3. Gorgeous.

    Tami, I have to stop reading your post because every destination you feature gets added to my list of places to go.

    KA-snort on laundry nerds. You’ll have to hang some unmentionables on that there clothesline, then get together with Jenny Hansen (More Cowbell) for an Undie Chronicle post.

    • Thanks, Sherry. I’ll have to search through the photos to see if we captured our unmentionables on the clothesline in any of the places we stayed. We washed clothes often enough that I’m thinking we should have one in there somewhere. After seeing some of the fantastic Undie Chronicle undies at Jenny’s, I don’t think ours could compete. 😉

  4. Oh, Tami, I love this post! I was in the Cinque Terre 2 years ago and it was just like a slice of heaven. I stayed in Vernazza and we may have had gelato from the same shop 🙂 Unfortunately, most of the paths between the towns were closed at the time due to rain, but I did enjoy the Via dell’Amore–one of the most spectacular walks I’ve ever taken. What a charming haven away from the world. I’m glad you got to go 🙂

    • Even though most of the trails were closed, it sounds like you had a great time in the Cinque Terre. Yes, it is charming haven there – I’m glad we both had the chance to experience it. 🙂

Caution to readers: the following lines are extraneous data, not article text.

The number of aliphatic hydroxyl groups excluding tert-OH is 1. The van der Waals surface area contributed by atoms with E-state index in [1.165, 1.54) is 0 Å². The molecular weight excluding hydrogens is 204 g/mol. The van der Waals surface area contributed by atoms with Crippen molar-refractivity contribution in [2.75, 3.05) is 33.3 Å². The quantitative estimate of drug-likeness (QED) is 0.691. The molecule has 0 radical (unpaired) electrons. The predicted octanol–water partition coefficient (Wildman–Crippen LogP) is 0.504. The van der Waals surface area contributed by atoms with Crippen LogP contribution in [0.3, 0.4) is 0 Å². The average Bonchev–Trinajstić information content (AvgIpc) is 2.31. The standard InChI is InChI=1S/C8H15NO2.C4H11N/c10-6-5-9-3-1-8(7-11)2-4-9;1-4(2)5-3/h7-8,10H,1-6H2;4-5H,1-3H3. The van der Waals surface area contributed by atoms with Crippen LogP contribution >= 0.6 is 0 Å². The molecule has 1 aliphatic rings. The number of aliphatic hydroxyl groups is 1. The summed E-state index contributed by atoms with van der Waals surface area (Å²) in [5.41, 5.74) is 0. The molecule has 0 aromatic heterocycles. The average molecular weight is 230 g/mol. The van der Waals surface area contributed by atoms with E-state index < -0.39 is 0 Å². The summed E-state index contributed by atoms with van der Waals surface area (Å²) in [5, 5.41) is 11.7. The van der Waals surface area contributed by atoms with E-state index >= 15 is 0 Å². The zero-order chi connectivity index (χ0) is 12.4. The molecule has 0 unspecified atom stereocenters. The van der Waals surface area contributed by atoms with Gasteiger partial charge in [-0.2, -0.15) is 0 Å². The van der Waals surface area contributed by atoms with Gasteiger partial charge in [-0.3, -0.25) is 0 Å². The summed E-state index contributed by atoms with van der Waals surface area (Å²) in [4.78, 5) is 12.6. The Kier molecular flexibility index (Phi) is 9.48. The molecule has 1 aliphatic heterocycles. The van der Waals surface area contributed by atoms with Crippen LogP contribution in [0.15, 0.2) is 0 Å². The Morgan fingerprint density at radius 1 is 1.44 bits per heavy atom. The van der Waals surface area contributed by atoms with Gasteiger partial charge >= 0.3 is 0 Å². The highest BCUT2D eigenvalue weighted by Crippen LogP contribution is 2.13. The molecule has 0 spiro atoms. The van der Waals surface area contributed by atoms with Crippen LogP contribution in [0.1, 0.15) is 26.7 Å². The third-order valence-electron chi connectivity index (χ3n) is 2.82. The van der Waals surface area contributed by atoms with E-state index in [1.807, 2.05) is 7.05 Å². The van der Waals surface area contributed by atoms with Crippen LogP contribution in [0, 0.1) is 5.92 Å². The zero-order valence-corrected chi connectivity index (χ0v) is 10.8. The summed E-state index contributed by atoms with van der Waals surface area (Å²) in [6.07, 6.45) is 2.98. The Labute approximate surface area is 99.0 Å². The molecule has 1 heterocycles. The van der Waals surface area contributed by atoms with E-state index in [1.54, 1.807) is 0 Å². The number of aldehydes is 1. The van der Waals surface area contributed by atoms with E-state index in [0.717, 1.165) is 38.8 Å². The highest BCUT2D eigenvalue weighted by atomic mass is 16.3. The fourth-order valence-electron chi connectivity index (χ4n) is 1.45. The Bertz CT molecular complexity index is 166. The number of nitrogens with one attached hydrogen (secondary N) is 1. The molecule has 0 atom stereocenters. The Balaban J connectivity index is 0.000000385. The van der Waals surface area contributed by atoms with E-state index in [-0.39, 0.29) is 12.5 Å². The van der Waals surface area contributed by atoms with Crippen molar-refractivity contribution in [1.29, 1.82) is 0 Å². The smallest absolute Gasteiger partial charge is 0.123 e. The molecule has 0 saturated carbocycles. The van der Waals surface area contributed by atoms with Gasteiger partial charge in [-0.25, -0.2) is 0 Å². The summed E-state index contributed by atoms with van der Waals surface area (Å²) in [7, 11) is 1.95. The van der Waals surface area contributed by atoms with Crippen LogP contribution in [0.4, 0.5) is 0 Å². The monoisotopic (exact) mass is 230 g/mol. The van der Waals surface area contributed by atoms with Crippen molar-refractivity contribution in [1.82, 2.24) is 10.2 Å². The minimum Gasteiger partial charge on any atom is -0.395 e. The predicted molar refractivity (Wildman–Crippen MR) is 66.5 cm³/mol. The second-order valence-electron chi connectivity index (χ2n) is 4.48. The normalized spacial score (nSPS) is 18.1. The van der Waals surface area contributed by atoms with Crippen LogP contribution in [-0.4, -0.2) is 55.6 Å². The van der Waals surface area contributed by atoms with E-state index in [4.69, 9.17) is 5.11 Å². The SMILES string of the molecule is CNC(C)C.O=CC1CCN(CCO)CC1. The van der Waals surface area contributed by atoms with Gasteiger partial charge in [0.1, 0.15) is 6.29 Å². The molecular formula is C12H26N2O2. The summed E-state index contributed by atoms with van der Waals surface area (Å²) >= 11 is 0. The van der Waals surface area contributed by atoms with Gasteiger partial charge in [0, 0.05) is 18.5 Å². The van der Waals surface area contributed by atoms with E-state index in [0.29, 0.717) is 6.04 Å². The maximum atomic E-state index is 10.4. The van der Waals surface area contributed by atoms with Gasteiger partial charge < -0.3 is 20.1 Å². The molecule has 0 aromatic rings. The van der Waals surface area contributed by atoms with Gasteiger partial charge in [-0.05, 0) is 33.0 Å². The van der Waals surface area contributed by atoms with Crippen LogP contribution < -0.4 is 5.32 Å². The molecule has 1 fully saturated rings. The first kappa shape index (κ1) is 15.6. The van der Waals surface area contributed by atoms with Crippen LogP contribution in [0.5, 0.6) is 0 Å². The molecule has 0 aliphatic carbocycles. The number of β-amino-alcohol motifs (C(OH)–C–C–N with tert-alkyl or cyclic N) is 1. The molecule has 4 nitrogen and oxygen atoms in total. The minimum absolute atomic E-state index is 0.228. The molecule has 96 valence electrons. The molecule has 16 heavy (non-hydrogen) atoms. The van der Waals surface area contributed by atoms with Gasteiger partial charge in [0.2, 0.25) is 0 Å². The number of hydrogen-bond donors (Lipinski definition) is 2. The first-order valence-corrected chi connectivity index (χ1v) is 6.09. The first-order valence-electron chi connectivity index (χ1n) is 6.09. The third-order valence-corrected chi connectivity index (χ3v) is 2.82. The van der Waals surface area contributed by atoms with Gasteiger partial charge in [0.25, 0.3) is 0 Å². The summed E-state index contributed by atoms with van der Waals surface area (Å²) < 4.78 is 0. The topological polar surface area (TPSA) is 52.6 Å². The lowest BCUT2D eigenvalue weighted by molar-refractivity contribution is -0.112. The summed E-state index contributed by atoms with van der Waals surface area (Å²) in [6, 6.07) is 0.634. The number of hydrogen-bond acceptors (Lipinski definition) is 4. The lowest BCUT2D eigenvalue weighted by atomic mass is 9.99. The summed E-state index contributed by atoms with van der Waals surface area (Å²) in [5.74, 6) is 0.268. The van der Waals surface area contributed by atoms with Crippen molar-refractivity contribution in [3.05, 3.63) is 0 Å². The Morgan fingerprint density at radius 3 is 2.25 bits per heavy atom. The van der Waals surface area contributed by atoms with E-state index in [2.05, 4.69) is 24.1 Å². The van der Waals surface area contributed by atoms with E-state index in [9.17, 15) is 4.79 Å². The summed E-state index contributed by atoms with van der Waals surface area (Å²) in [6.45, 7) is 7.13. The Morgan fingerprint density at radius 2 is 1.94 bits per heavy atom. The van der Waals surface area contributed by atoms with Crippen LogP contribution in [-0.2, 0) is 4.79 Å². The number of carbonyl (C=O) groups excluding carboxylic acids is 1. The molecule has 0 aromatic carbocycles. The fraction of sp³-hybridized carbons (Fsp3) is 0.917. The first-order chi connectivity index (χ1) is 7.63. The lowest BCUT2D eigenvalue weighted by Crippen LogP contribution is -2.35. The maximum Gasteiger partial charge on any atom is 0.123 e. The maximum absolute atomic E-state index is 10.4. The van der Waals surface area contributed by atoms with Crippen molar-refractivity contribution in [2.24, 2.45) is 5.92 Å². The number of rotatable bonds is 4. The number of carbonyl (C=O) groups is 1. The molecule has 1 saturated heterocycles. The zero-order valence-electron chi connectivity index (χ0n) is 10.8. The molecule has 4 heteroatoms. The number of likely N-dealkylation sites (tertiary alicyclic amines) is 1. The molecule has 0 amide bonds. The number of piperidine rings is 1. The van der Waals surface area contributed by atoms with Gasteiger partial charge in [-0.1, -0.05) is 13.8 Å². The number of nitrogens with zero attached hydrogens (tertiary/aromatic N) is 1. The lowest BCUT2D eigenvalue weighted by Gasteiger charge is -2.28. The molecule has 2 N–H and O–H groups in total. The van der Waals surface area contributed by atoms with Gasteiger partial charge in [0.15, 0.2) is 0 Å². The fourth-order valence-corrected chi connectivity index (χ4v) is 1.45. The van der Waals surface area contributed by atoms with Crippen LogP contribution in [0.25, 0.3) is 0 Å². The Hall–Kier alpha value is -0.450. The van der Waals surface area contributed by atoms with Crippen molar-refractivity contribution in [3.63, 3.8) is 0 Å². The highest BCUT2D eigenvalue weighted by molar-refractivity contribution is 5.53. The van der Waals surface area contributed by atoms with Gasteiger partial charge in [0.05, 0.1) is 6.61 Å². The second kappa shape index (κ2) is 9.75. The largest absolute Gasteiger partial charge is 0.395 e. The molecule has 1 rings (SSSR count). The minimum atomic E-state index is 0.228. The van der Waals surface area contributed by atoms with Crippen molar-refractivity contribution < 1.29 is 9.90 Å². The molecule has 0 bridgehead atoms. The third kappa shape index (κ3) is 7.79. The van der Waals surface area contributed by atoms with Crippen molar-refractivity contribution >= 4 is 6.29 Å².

5. Tami, another delightful post. Now I have to add this to my list of places to visit. So many places I want to go! I had heard about these five towns before, so I was glad to read more about them. Thanks.

    • Oh, yes – you should go next time you’re in Italy. So worth it and it’s easy to get to by train (which is how we got around in Italy). Even if you don’t do all of the trails, just exploring the villages and having a glass of wine by the sea is simply divine. I hope you make it there someday.

  6. on ,
    Mary Ann said:

    Tami, this brought me back to my ‘honeymoon’ time 15 years ago…thanks for writing in a way that takes me on a journey with you

  7. on ,
    marcia said:

    Now I’m ruined for the day….I no longer want to attend my 3:30 district meeting and
    all I want instead is gelato and sea breezes from the Cinque Terre. Sigh….